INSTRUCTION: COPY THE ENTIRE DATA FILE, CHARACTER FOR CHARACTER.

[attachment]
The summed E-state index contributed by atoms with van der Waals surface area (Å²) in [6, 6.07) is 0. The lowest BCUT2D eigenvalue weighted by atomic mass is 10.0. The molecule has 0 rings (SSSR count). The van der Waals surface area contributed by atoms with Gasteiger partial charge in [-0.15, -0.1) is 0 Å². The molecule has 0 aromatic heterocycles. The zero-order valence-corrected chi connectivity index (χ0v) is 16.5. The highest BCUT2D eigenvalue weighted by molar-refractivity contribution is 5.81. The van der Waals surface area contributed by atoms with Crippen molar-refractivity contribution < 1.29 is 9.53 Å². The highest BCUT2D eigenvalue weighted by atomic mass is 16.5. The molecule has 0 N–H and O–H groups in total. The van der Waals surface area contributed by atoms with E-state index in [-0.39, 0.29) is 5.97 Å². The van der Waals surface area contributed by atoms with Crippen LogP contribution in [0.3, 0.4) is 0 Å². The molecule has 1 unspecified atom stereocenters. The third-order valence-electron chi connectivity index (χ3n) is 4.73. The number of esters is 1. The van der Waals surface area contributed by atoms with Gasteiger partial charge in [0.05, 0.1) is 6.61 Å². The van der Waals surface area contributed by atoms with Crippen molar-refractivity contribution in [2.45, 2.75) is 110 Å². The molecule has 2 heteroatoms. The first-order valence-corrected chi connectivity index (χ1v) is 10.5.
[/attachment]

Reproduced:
The summed E-state index contributed by atoms with van der Waals surface area (Å²) in [6, 6.07) is 0. The lowest BCUT2D eigenvalue weighted by atomic mass is 10.0. The molecule has 0 rings (SSSR count). The van der Waals surface area contributed by atoms with Gasteiger partial charge in [-0.15, -0.1) is 0 Å². The molecule has 0 aromatic heterocycles. The zero-order valence-corrected chi connectivity index (χ0v) is 16.5. The highest BCUT2D eigenvalue weighted by molar-refractivity contribution is 5.81. The van der Waals surface area contributed by atoms with Crippen molar-refractivity contribution < 1.29 is 9.53 Å². The highest BCUT2D eigenvalue weighted by atomic mass is 16.5. The molecule has 0 N–H and O–H groups in total. The van der Waals surface area contributed by atoms with E-state index in [-0.39, 0.29) is 5.97 Å². The van der Waals surface area contributed by atoms with Crippen LogP contribution in [0.3, 0.4) is 0 Å². The molecule has 1 unspecified atom stereocenters. The third-order valence-electron chi connectivity index (χ3n) is 4.73. The number of esters is 1. The van der Waals surface area contributed by atoms with Gasteiger partial charge in [0.05, 0.1) is 6.61 Å². The van der Waals surface area contributed by atoms with Crippen molar-refractivity contribution in [2.45, 2.75) is 110 Å². The molecule has 2 heteroatoms. The first-order valence-corrected chi connectivity index (χ1v) is 10.5.